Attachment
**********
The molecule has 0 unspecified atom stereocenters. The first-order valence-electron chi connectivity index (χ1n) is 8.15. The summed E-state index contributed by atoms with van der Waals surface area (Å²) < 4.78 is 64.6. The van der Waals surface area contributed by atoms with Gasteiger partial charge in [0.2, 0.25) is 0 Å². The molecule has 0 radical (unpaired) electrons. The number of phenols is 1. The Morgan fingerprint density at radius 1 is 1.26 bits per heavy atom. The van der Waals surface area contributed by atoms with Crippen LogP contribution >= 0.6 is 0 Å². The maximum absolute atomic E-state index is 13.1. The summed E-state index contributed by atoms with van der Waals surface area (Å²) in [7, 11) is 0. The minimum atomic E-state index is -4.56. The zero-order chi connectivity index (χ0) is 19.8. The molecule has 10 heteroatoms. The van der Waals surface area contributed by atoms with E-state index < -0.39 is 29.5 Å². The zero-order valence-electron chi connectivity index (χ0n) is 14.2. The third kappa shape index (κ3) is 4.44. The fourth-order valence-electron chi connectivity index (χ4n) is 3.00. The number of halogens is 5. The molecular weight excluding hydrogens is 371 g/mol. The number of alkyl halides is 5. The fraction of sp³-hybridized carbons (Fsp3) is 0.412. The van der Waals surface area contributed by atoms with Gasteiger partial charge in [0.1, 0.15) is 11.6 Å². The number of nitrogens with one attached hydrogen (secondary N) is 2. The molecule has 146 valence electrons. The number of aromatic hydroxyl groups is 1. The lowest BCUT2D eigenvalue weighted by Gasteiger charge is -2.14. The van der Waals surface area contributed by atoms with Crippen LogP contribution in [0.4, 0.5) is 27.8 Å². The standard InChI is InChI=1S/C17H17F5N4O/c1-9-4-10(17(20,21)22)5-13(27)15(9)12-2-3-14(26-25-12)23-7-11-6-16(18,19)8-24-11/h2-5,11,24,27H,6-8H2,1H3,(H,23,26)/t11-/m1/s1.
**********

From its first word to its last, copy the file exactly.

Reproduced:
The molecule has 0 unspecified atom stereocenters. The first-order valence-electron chi connectivity index (χ1n) is 8.15. The summed E-state index contributed by atoms with van der Waals surface area (Å²) < 4.78 is 64.6. The van der Waals surface area contributed by atoms with Gasteiger partial charge in [0.2, 0.25) is 0 Å². The molecule has 0 radical (unpaired) electrons. The number of phenols is 1. The Morgan fingerprint density at radius 1 is 1.26 bits per heavy atom. The van der Waals surface area contributed by atoms with Crippen LogP contribution >= 0.6 is 0 Å². The maximum absolute atomic E-state index is 13.1. The summed E-state index contributed by atoms with van der Waals surface area (Å²) in [7, 11) is 0. The minimum atomic E-state index is -4.56. The zero-order chi connectivity index (χ0) is 19.8. The molecule has 10 heteroatoms. The van der Waals surface area contributed by atoms with E-state index < -0.39 is 29.5 Å². The zero-order valence-electron chi connectivity index (χ0n) is 14.2. The third kappa shape index (κ3) is 4.44. The fourth-order valence-electron chi connectivity index (χ4n) is 3.00. The number of halogens is 5. The molecular weight excluding hydrogens is 371 g/mol. The number of alkyl halides is 5. The fraction of sp³-hybridized carbons (Fsp3) is 0.412. The van der Waals surface area contributed by atoms with Gasteiger partial charge in [0.1, 0.15) is 11.6 Å². The number of nitrogens with one attached hydrogen (secondary N) is 2. The molecule has 146 valence electrons. The number of aromatic hydroxyl groups is 1. The lowest BCUT2D eigenvalue weighted by Gasteiger charge is -2.14. The van der Waals surface area contributed by atoms with Crippen LogP contribution in [0.4, 0.5) is 27.8 Å². The standard InChI is InChI=1S/C17H17F5N4O/c1-9-4-10(17(20,21)22)5-13(27)15(9)12-2-3-14(26-25-12)23-7-11-6-16(18,19)8-24-11/h2-5,11,24,27H,6-8H2,1H3,(H,23,26)/t11-/m1/s1.